The biggest reason: Anime has to pay to get airtime in Japan. Think about it for a moment. The reason we can get $30-$50 season box sets of American TV programming right off the bat is because TV stations normally pay for productions. If the production is in-house, advertising revenue goes towards the bottom line. Can you remember the last time any production in America had to pay to get TV air time? Besides infomercials. I can — ECW, which went out of business as WCW and (then) WWF raided the talent they couldn’t pay very well.

I doubt that raises anyone’s respect for anime, but it should. The companies involved are putting a fuck-ton of money up-front. It’s bad enough for any production company to fund a few clunkers that can find outside funding from multiple sources. But when you consolidate that funding, that just puts a bigger burden on the few entities left that are willing to do it. American production companies should be ashamed of themselves — the Japanese can turn a profit from this money pit and manage to not alienate their customer base while doing so. (Well, except for Bandai, but that’s outside of the scope of this article.)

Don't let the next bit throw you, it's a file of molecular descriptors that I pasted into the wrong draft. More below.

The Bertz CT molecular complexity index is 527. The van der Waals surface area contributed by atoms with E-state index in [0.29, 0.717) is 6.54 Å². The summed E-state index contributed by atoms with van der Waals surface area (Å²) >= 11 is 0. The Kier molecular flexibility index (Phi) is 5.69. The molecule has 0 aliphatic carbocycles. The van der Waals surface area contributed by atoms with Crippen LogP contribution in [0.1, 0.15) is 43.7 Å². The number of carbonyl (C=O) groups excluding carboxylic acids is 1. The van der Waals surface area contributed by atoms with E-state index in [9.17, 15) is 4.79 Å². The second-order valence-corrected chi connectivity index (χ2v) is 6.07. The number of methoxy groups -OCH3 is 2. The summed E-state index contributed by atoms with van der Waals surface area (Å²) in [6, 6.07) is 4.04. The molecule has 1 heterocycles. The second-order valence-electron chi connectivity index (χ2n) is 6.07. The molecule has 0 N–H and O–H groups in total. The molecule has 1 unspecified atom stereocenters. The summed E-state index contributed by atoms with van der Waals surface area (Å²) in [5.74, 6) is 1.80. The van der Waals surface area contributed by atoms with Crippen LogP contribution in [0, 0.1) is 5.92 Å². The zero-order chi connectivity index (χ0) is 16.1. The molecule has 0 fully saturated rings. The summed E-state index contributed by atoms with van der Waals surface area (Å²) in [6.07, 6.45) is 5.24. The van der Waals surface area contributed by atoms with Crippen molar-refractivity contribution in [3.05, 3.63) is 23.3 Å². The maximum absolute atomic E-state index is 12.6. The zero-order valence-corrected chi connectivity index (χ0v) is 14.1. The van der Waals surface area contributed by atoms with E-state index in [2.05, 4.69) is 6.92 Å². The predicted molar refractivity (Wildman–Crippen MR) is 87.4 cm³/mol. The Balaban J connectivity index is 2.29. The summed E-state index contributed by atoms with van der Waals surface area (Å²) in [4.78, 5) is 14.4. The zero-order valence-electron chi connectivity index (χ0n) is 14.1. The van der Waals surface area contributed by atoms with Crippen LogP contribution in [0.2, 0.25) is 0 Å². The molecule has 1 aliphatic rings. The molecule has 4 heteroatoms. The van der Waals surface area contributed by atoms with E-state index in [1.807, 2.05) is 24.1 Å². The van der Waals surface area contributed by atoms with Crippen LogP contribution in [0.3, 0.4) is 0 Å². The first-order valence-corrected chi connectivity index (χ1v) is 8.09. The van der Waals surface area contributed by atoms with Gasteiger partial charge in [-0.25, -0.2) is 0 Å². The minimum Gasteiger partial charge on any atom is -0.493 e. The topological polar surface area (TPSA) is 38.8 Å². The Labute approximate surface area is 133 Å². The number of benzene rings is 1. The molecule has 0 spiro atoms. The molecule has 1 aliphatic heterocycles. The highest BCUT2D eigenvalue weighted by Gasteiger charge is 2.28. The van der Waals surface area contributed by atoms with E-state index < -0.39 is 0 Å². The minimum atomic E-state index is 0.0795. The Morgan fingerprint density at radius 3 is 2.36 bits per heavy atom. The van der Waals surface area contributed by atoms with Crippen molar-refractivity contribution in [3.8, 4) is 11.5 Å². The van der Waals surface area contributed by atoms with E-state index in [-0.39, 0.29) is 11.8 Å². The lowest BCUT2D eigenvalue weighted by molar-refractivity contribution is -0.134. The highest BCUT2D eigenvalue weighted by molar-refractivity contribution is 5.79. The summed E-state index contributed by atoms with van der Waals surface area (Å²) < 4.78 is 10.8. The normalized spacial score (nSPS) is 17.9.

Another fact to consider is that while Americans might complain about $30 DVDs that have as little as 3 episodes, the Japanese market pays $50. Do the anime companies honestly expect everyone to pay that amount? No, just a few. The few that are really crazy about anime in general, or perhaps a specific genre, or maybe just this one anime. They’re not doing it to gouge everyone. They’re just taking advantage of the collector mentality — the fact that some people will spend more, sometime exorbitantly more, to be the first to have something. Once the individual DVD sales hit bottom and enough time has passed, the box set is released at more-sane (though possibly still-exorbitant) price. Once the box set is released, you can usually find the remainder of the single-sell DVDs for “normal” ($3 – $7) prices. Give enough time (a year or two) and that box set will be reasonably-priced as well.

By the way, don’t think that aforementioned price difference doesn’t go unnoticed. Anime companies are increasingly battling with their native Japanese customers importing American R1 DVDs. It’s a strange predicament to be in. Normally products for America are all-English and products for Japan are all-Japanese, and there wouldn’t be any cross-demand because one market doesn’t understand the other’s language. However, enough Americans adopt a “artist’s original vision” mantra to warrant most foreign productions (not just anime) to including the original voice acting with sub titles along with an English dub. Price is usually the sole prohibiting factor at this point, but the anime companies are actually making a concession to the American market which has never paid such high prices for DVDs. On one hand you feel the pain, but on the other hand you realize that propping up regionalization by the DVD standard is a foolish way to go, and that the anime companies would have found some way to address the “pay TV stations to air our shows” problem.